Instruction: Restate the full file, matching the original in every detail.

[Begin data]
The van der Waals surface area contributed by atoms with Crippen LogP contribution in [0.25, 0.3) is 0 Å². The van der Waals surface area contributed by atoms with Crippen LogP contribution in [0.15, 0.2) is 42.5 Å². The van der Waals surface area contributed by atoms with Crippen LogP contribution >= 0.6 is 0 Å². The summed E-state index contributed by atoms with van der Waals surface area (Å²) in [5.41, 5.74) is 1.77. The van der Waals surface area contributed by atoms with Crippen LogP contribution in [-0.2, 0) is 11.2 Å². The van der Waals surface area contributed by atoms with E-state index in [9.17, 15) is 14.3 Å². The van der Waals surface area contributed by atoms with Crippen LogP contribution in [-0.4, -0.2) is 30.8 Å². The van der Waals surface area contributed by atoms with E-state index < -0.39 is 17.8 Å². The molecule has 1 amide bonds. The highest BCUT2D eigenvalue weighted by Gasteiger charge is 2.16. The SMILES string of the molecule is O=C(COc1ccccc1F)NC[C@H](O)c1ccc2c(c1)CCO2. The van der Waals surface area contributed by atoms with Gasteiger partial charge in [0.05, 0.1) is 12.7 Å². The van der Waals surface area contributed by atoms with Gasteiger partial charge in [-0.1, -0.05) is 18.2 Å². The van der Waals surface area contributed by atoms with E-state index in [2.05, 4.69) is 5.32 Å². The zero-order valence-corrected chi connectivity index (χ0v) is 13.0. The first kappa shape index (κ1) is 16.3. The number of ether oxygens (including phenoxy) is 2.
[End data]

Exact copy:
The van der Waals surface area contributed by atoms with Crippen LogP contribution in [0.25, 0.3) is 0 Å². The van der Waals surface area contributed by atoms with Crippen LogP contribution in [0.15, 0.2) is 42.5 Å². The van der Waals surface area contributed by atoms with Crippen LogP contribution >= 0.6 is 0 Å². The summed E-state index contributed by atoms with van der Waals surface area (Å²) in [5.41, 5.74) is 1.77. The van der Waals surface area contributed by atoms with Crippen LogP contribution in [-0.2, 0) is 11.2 Å². The van der Waals surface area contributed by atoms with E-state index in [9.17, 15) is 14.3 Å². The van der Waals surface area contributed by atoms with Crippen LogP contribution in [-0.4, -0.2) is 30.8 Å². The van der Waals surface area contributed by atoms with E-state index < -0.39 is 17.8 Å². The molecule has 1 amide bonds. The highest BCUT2D eigenvalue weighted by Gasteiger charge is 2.16. The SMILES string of the molecule is O=C(COc1ccccc1F)NC[C@H](O)c1ccc2c(c1)CCO2. The van der Waals surface area contributed by atoms with Gasteiger partial charge in [0.05, 0.1) is 12.7 Å². The van der Waals surface area contributed by atoms with Gasteiger partial charge in [-0.1, -0.05) is 18.2 Å². The van der Waals surface area contributed by atoms with E-state index in [2.05, 4.69) is 5.32 Å². The zero-order valence-corrected chi connectivity index (χ0v) is 13.0. The first kappa shape index (κ1) is 16.3. The number of ether oxygens (including phenoxy) is 2.